In both appraisals petitioners' expert relied on virtually the same comparable sales. Yet, he concludes that from one year to the next the value of the subject property increased by 25 percent, and that over a period of less than 3 years its value increased by 85 percent. At trial, petitioners' expert offered no explanation for this substantial appreciation, and, based on the appraisal reports and testimony of both experts with regard to the slow economic growth in Santa Cruz County during the years in question, we find his conclusions unrealistic and unreliable.

We also find that petitioners' expert erred in giving the greatest weight to a sale for $5,000 per acre which closed on December 30, 1986 (hereinafter "the 1986 property"). There are several distinctions between the 1986 property, which was suitable for immediate development, and petitioners' property. Included in the price of the 1986 property was the acquisition of an adequate supply of water. Electricity was also available to the 1986 property. In addition, the seller of the 1986 property had filed a preliminary plan for rezoning to a higher density development. The seller of the 1986 property had also acquired public access for its development. Finally, we note that the 1986 property was foreclosed upon prior to its development, indicating the purchaser may have paid an inflated price.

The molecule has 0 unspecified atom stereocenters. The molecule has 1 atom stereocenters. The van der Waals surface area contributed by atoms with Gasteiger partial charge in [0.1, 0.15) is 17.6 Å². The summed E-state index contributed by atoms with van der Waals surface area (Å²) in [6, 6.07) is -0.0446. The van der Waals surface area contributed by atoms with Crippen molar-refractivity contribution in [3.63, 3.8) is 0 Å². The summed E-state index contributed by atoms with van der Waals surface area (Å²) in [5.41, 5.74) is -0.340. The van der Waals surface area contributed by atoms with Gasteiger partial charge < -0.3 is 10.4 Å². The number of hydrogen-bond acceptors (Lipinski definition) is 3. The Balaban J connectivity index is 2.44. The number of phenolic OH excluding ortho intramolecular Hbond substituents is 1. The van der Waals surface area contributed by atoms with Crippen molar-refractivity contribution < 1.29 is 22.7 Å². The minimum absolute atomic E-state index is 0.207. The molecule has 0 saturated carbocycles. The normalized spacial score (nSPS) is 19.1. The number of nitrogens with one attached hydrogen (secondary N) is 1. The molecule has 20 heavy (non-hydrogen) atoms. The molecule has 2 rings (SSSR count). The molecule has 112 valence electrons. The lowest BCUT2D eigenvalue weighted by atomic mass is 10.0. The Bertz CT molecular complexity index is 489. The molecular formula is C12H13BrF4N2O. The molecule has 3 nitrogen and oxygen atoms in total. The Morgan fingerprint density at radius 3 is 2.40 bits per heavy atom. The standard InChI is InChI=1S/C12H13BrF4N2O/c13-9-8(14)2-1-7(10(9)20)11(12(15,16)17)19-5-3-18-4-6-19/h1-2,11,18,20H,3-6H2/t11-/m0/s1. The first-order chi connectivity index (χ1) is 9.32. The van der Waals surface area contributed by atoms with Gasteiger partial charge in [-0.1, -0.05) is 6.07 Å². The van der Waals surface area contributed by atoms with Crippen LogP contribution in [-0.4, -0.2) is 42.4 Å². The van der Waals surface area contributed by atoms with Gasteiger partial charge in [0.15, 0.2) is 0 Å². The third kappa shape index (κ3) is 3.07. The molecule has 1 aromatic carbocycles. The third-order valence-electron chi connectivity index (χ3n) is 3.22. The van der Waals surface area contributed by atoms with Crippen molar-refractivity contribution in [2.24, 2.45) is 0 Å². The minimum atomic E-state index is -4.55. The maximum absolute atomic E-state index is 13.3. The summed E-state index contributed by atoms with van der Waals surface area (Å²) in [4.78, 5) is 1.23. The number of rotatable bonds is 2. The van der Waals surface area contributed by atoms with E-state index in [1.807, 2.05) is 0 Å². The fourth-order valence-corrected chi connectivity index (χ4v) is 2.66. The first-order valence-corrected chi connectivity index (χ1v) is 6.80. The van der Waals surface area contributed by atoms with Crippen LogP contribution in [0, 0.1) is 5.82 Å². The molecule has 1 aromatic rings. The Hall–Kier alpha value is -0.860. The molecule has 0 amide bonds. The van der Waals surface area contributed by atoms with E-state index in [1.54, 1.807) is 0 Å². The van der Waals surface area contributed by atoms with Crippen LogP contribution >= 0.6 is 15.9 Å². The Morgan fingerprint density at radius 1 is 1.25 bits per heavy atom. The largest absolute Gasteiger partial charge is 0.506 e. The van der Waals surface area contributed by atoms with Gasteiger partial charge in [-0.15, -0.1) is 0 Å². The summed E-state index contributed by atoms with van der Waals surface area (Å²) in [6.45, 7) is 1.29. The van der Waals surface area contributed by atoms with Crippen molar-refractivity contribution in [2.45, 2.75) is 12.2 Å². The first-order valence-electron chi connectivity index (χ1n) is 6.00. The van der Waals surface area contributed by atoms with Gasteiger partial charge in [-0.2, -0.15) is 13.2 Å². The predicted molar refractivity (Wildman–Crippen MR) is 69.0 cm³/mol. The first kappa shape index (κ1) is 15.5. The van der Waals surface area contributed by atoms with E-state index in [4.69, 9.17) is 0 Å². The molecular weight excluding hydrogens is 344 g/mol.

In addition to the differences in quality between the 1986 property and the subject property, we also find that a sale taking place 2 years after the last of petitioners' contributions is entitled to less weight where contemporaneous comparable sales are available.

Respondent's Valuation

While we find that respondent's report is a better indicator of the fair market value of the subject property than that of petitioners, we note that in none of the comparable sales relied on by respondent did the property sell for less than $1,133.68. In addition, there are some indications that the comparable sale on which respondent's expert places the most weight may have been a distress sale. Therefore, while we find respondent's expert to be far more persuasive than petitioners', we do not accept his expert's value of $1,100 per acre.